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Bill Haisten: As we get closer to a hoped-for season, what happens with football attendance?

Bill Haisten: As we get closer to a hoped-for season, what happens with football attendance?

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Until further notice, compelling first-month-of-the-season football games would include the University of Tulsa at Oklahoma State, Tennessee-Oklahoma and OU-Army.

However, as it would be a high-stakes showcase and involve high schools separated by only a few stoplights, there would be no better early season matchup than Union-Bixby on Aug. 28.

In a typical year, 6,000 fans would be jammed into Bixby’s Spartan Stadium for a clash of always formidable Union and a defending Class 6AII champion Bixby team. The Spartans have a 25-game win streak.

At any level of football, there might not be a better game in 2020 than Union-Bixby.

At the same time, though, there is the possibility that it won’t be played.

Or that Oklahoma high schools won’t get a full season and postseason.

Or that OU and OSU won’t get a 12-game regular season. Apparently, the Big 12 is considering a “plus one” scheduling model that would have each member school playing only one nonconference game before the nine-game league run.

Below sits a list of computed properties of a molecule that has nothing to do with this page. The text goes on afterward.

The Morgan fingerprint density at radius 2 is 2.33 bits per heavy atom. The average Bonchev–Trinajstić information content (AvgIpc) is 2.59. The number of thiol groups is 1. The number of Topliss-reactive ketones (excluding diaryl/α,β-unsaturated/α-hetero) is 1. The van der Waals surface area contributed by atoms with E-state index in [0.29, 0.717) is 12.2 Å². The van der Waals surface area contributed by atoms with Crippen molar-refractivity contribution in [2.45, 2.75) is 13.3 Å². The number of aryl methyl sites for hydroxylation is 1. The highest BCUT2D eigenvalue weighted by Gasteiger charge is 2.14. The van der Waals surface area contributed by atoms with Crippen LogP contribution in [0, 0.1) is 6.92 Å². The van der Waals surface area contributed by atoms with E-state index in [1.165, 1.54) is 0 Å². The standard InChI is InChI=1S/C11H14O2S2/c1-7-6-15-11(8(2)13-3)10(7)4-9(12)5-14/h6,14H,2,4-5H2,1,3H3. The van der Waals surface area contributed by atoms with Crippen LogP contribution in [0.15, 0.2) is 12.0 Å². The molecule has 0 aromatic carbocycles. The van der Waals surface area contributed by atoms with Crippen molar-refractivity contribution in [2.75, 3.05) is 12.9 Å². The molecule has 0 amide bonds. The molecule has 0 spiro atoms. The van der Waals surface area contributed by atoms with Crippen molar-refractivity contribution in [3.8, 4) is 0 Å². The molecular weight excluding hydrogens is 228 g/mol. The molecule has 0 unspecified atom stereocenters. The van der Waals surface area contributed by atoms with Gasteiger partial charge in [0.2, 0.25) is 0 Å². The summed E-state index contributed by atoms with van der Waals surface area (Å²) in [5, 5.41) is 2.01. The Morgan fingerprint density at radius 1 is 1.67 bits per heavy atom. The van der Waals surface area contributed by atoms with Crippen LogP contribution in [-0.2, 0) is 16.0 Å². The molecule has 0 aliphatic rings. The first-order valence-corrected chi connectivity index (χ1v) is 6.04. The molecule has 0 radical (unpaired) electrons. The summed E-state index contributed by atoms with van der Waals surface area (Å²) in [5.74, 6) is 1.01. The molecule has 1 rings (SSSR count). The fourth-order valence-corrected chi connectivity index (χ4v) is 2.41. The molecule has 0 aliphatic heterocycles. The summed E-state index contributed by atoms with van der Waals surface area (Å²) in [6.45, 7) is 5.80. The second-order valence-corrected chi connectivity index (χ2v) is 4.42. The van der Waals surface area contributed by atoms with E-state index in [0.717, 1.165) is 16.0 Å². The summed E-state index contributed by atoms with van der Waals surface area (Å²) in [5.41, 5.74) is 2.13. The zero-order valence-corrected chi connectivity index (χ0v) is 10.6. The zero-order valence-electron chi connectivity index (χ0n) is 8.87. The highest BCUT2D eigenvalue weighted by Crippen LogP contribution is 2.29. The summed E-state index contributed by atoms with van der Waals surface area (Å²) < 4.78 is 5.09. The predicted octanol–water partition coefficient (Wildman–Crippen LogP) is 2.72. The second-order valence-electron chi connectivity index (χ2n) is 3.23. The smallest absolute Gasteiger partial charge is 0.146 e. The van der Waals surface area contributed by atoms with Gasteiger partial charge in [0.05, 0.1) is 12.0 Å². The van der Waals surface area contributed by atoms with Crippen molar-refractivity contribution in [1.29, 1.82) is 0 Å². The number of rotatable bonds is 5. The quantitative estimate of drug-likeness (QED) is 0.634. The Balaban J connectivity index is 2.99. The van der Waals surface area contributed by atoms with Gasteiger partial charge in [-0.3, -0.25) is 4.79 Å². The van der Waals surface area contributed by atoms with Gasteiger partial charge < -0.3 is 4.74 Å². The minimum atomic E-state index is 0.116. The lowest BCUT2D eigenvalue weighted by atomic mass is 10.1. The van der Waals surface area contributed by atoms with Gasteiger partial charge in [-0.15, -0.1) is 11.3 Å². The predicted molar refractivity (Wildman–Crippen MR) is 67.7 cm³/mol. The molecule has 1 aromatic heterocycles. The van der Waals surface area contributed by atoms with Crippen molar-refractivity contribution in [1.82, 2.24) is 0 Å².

The pandemic results in myriad uncertainties for administrators, coaches and athletes, and then there is this lingering mystery: If we do have football, what are the attendance policies at OU and OSU?

And for the high schools? Games involving Booker T. Washington, Owasso, Broken Arrow, Jenks, Union and Bixby usually attract significant crowds.

A few weeks ago, there seemed to be at least a chance that it might be OK to have big crowds for football. Now, it seems impossible.

In May, OSU announced a plan to play 2020 games in “a full stadium.” A stipulation was attached: “If health officials allow it.”

As our state nears the 500 mark in COVID-19 deaths, what health official soon would approve of 50,000 people being seated shoulder to shoulder for four hours?

If Union-Bixby does happen in 33 days, presuming that distancing measures are enforced, the attendance figure might be closer to 1,000 than to 6,000.

Attendance limits seem inevitable at all stadiums, which results in tough decisions: Who gets in and who doesn’t? Who gets an OU-Texas ticket or a Bedlam ticket and who doesn’t? For fans who do get through the gates, will masks be suggested or required?

Everything today is an exercise in guesswork, so I’ll play along: For the Sooners’ season-opening clash with Missouri State — which has been moved from Sept. 5 to Aug. 29 — maybe OU allows only 35% of the Memorial Stadium seats will be used. And then by Oct. 24, if Oklahoma’s coronavirus statistics have improved, you might see 50% of the stadium occupied for Bedlam. Perhaps even 70%.